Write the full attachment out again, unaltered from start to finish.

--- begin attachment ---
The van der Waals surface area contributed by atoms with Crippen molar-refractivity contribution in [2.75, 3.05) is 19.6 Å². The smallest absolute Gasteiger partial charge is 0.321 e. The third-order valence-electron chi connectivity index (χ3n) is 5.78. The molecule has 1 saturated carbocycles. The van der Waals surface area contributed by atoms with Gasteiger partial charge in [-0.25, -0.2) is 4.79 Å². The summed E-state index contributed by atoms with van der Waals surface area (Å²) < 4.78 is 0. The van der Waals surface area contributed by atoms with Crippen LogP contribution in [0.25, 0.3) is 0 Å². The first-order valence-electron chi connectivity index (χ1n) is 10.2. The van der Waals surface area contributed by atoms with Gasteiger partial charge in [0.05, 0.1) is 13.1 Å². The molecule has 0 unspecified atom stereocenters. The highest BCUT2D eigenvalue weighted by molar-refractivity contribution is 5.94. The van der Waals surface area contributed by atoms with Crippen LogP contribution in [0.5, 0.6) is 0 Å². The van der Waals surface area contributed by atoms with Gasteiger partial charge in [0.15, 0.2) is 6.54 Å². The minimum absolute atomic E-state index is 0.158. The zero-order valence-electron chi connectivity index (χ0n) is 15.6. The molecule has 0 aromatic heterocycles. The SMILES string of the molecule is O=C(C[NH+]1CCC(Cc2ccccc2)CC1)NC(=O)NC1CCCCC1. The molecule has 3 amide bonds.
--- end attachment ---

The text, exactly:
The van der Waals surface area contributed by atoms with Crippen molar-refractivity contribution in [2.75, 3.05) is 19.6 Å². The smallest absolute Gasteiger partial charge is 0.321 e. The third-order valence-electron chi connectivity index (χ3n) is 5.78. The molecule has 1 saturated carbocycles. The van der Waals surface area contributed by atoms with Gasteiger partial charge in [-0.25, -0.2) is 4.79 Å². The summed E-state index contributed by atoms with van der Waals surface area (Å²) < 4.78 is 0. The van der Waals surface area contributed by atoms with Crippen LogP contribution in [0.25, 0.3) is 0 Å². The first-order valence-electron chi connectivity index (χ1n) is 10.2. The van der Waals surface area contributed by atoms with Gasteiger partial charge in [0.05, 0.1) is 13.1 Å². The molecule has 0 unspecified atom stereocenters. The highest BCUT2D eigenvalue weighted by molar-refractivity contribution is 5.94. The van der Waals surface area contributed by atoms with Crippen LogP contribution in [0.5, 0.6) is 0 Å². The van der Waals surface area contributed by atoms with Gasteiger partial charge in [0.15, 0.2) is 6.54 Å². The minimum absolute atomic E-state index is 0.158. The zero-order valence-electron chi connectivity index (χ0n) is 15.6. The molecule has 0 aromatic heterocycles. The SMILES string of the molecule is O=C(C[NH+]1CCC(Cc2ccccc2)CC1)NC(=O)NC1CCCCC1. The molecule has 3 amide bonds.